October 5, 2014: One Little Victory.....
All text and images Copyright Michael E. Lockwood, all rights reserved.
It has been quite a while since I have had my 20" f/3.0 telescope out, and the reason was my neighbors' terrible energy wasting, light-polluting, glare producing, high-pressure sodium light. It was a power company light, and I had not had time to do something about it until recently. It was very bright out to a distance of 1/4 mile, and blindingly bright from my house, a mere 300 feet from the light. It was the main source of local light pollution in my area.
Luckily, I'm a member of an electricity cooperative, the Eastern Illini Electric Cooperative. This is a member-owned power company as is typical in rural areas, it is not a large company that is only interested in making money.
A while back (well... over a year ago) I had spoken to a kind man named Alan there, and I decided to call him again to see what could be done about it.
Alan, who was clearly a busy guy, took the time to have a fairly lengthy conversation with me. I explained that my profession involved using telescopes on my property and also taking nighttime photographs. I told him how the poor design of the light was disrupting both of those, as well as casting shadows in my own house, and that I had to put up thick curtains to block it.
I requested (not demanded, and I asked nicely!) that the current fixture either be fully shielded or replaced with a new, modern, shielded fixture. We had actually tried to find a shield that light previously, but no shield would fit properly, so the only option seemed to be replacement.
I mentioned that many cities, towns, etc. were now only using fully shielded streetlights, which reduced glare tremendously. This results in safer driving, more light getting to the road surface, and reduced energy costs.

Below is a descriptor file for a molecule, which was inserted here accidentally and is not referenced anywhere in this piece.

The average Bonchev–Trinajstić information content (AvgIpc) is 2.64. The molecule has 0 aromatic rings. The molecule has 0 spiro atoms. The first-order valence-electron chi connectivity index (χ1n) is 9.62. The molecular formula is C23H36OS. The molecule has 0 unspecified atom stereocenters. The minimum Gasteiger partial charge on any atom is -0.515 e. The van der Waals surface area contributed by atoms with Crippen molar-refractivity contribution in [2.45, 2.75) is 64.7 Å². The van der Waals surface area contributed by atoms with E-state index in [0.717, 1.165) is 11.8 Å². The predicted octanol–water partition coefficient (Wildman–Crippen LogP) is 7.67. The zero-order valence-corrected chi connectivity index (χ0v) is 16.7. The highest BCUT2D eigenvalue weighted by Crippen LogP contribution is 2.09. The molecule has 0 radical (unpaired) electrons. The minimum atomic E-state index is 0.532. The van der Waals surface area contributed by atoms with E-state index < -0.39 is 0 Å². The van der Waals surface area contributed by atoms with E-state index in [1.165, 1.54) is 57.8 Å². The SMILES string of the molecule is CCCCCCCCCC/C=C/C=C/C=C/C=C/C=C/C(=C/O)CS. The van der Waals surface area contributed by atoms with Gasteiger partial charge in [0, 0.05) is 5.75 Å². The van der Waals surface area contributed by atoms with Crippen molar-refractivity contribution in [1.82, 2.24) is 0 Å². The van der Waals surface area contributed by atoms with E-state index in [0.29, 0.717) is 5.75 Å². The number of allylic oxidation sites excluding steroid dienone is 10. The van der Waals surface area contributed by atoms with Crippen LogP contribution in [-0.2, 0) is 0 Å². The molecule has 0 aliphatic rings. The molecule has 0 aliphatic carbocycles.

I also mentioned the concept of light trespass - that is, light coming from one property spilling over onto a neighboring property - and that there was significant legal precedent in many states that basically says that your neighbor does not have the right to light your property.
Alan was concerned with how my neighbor might react, so I mentioned how this is a win-win situation. My neighbors get all of the light coming out of the fixture going down onto their property, so they have better illumination of their property, and I don't have to suffer from the stray light from an outdated, poorly designed fixture.
A good summary regarding residential lighting with very illustrative photos can be found here:
Here are some photos of the old light, taken from my south-facing deck. (Yes, that's right, of course the light had to be to the south, where astronomers reading this immediately realize that many of the interesting objects in the sky are located.) The first image below shows the light and the nasty artifacts (lens flare, etc.) that it caused when I tried to take photographs from my deck.
Below is a closeup showing the light. Another light farther to the south is blocked by trees in the summer, but can be seen in the winter when the leaves are off the trees (it is seen to the left of the brightest light).
It is obvious that even the tops of the trees are receiving quite a bit of light, so a large percentage of the light leaving this fixture is being wasted and is unnecessarily lighting up the sky and the undersides of clouds, birds and airplanes.